There is a lot to say about why I’m not drinking anymore. But before I get into all that, something that would help me get through these first few weeks is a list of all the reminders why getting drunk isn’t great. Seems like an obvious list to make and should be easy to write. It will help me to have it posted here so that I can reference it whenever I am having a moment where I want to go swimming in a pool of vodka and grapefruit juice. This will remind me that it isn’t worth it to jump in.
1. Most obvious of all: the hangover. I do remember a time when a hangover barely happened. When I could stay up till 4am drinking and then somehow manage to get up and go to school, and when I got older, to work. As I’ve gotten older the hangovers have progressed to the point where they eat up an entire day. Sometimes even spill over into a second day, where I’m not hungover anymore, but I still feel like utter shit and have no energy. There was a time when being hungover all day, smoking pot, watching movies, and eating greasy cheeseburgers at 3pm wasn’t so bad. But now, with two small children, a hangover is hardly an option in my life. For a while there I was getting pretty good at just ignoring it, sucking it up, throwing back a few Advil and a bunch of coffee and praying that the hangover would burn off by 10am so I could carry on with my day and be a good parent. But is that really something I should be good at?
2. I will not miss restless drunk sleep, nausea, headaches, or puking. Or any of the other bodily functions that may come along with drinking too much. Gross.
3. Spending the first couple hours after I wake up from a night of drinking wondering what stupid things I said. What mindless, annoying drivel came out of my mouth? Did I offend anyone? Did I admit extremely personal information to strangers? Did I give anyone my email address? Did I cry? Oh god, I cried, didn’t I? Why was I crying? Was it happy or sad? All of these are questions I never want to ask myself (or anyone else who was with me) again.
4. Having to actually talk to someone about anything I remember saying or doing. Or don’t remember. Shame, guilt, regret, and on and on. All feelings I could use less of in my life.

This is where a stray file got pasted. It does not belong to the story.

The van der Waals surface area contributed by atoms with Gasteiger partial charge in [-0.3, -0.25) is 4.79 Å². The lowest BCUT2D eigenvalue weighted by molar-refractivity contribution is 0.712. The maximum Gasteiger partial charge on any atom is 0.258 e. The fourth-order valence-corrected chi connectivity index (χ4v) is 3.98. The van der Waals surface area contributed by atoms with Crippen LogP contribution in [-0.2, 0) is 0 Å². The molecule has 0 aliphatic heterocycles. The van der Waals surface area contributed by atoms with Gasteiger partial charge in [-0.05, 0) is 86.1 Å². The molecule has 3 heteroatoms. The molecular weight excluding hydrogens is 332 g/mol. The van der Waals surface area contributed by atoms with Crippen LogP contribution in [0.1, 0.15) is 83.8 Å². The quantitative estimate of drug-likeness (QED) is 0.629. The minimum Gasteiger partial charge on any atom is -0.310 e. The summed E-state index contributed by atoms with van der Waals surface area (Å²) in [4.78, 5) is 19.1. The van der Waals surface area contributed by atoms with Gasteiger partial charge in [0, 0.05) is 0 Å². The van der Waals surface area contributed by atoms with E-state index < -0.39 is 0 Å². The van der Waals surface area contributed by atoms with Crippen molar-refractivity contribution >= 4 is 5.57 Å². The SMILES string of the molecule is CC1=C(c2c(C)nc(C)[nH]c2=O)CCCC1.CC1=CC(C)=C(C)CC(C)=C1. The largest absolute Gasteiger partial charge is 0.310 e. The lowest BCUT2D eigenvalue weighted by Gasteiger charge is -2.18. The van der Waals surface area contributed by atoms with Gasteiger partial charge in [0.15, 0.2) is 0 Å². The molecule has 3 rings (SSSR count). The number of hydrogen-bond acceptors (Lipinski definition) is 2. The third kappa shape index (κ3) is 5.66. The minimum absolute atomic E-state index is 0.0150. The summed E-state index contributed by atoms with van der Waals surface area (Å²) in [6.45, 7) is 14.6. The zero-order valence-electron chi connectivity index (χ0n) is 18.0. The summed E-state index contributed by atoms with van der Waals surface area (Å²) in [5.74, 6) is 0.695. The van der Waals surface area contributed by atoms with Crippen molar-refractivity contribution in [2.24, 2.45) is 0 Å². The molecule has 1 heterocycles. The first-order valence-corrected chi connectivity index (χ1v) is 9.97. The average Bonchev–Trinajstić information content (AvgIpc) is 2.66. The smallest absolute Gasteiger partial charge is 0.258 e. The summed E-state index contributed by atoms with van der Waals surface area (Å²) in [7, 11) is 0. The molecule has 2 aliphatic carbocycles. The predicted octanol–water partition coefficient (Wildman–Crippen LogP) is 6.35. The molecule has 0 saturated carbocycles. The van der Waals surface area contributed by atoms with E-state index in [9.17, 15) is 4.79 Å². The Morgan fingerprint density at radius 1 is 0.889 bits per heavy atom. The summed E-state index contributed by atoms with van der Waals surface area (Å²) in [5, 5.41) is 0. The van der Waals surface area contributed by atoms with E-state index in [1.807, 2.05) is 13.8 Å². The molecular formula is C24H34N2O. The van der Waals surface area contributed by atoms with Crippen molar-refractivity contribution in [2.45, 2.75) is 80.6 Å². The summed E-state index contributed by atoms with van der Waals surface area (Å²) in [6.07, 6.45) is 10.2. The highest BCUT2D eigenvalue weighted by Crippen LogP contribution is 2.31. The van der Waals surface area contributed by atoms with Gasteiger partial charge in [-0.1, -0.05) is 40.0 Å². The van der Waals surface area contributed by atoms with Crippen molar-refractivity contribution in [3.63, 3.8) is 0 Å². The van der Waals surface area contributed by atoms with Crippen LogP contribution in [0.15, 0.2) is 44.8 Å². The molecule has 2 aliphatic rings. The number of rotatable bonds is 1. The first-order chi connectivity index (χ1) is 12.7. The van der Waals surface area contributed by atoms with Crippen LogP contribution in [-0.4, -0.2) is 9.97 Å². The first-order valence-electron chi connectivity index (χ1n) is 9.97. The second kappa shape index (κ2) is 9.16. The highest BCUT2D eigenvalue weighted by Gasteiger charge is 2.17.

5. Being drunk around my kids. I’m not saying this has happened a whole lot. But it’s definitely happened. And although they are so little they will not likely remember me being drunk around them, I will remember it. In the last year or so, there have been more times than I care to count where we have been at a party, all four of us, and I have had one too many. We stay too late, I don’t want to leave, then we finally do and we go home and in a drunken haze I help get the kids ready for bed. Once they’re in bed, I go and smoke cigarettes and usually drink more. I never ever want to take care of my kids in a drunken haze again. I don’t want to forget any portion of their childhood due to alcohol. I don’t want to feel that disconnectedness I feel from them when I’m not sober and also when I’m hungover. I want to be with them and be there, mentally and physically.
6. Cigarettes. Literally the only time I ever smoke is when I’m drunk. I tried to have a cigarette while I was sober a couple months ago and it was completely disgusting, couldn’t even smoke half of it. I started smoking when I was in 7th grade and was a heavy smoker until about 26. Since then I have only smoked when I’m drinking. So it’s not every day, but it’s certainly more regular than it should be. Of course I went two pregnancies without a puff and a drink, but I will admit that I couldn’t wait to have a drink and smoke after I had both of my kids. Lame. It’s just gross. I won’t miss it.
That’s all I got for right now. It’s a solid list. For me, these are the things I’m holding on to when I feel weak. These are the reasons I have to stay focused. I’ve got 19 days sober. Looking forward to many more.